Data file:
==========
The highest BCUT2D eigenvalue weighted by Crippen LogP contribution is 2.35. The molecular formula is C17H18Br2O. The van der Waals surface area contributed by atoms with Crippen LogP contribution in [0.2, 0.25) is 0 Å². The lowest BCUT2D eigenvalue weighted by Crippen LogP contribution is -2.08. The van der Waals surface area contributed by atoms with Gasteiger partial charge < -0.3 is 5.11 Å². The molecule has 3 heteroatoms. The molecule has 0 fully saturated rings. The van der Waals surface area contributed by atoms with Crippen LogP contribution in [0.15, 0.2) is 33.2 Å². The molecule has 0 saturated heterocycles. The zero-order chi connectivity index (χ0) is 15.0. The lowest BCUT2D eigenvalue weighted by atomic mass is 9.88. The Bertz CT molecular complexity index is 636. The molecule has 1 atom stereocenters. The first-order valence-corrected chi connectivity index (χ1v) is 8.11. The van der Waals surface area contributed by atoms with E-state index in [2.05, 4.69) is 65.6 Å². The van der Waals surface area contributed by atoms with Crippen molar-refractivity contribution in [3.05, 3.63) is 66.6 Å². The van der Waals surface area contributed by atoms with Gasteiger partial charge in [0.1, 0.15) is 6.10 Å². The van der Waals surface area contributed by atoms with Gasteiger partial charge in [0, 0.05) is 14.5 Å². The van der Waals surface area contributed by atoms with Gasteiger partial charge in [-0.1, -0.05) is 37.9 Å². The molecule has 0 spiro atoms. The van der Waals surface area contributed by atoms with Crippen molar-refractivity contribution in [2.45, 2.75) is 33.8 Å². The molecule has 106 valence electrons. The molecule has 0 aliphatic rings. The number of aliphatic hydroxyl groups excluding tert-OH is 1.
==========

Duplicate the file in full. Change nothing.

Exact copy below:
The highest BCUT2D eigenvalue weighted by Crippen LogP contribution is 2.35. The molecular formula is C17H18Br2O. The van der Waals surface area contributed by atoms with Crippen LogP contribution in [0.2, 0.25) is 0 Å². The lowest BCUT2D eigenvalue weighted by Crippen LogP contribution is -2.08. The van der Waals surface area contributed by atoms with Gasteiger partial charge < -0.3 is 5.11 Å². The molecule has 3 heteroatoms. The molecule has 0 fully saturated rings. The van der Waals surface area contributed by atoms with Crippen LogP contribution in [0.15, 0.2) is 33.2 Å². The molecule has 0 saturated heterocycles. The zero-order chi connectivity index (χ0) is 15.0. The lowest BCUT2D eigenvalue weighted by atomic mass is 9.88. The Bertz CT molecular complexity index is 636. The molecule has 1 atom stereocenters. The first-order valence-corrected chi connectivity index (χ1v) is 8.11. The van der Waals surface area contributed by atoms with E-state index in [2.05, 4.69) is 65.6 Å². The van der Waals surface area contributed by atoms with Crippen molar-refractivity contribution in [3.05, 3.63) is 66.6 Å². The van der Waals surface area contributed by atoms with Gasteiger partial charge in [0.1, 0.15) is 6.10 Å². The van der Waals surface area contributed by atoms with Gasteiger partial charge in [0, 0.05) is 14.5 Å². The van der Waals surface area contributed by atoms with Gasteiger partial charge in [-0.1, -0.05) is 37.9 Å². The molecule has 0 spiro atoms. The van der Waals surface area contributed by atoms with Crippen molar-refractivity contribution in [2.45, 2.75) is 33.8 Å². The molecule has 106 valence electrons. The molecule has 0 aliphatic rings. The number of aliphatic hydroxyl groups excluding tert-OH is 1.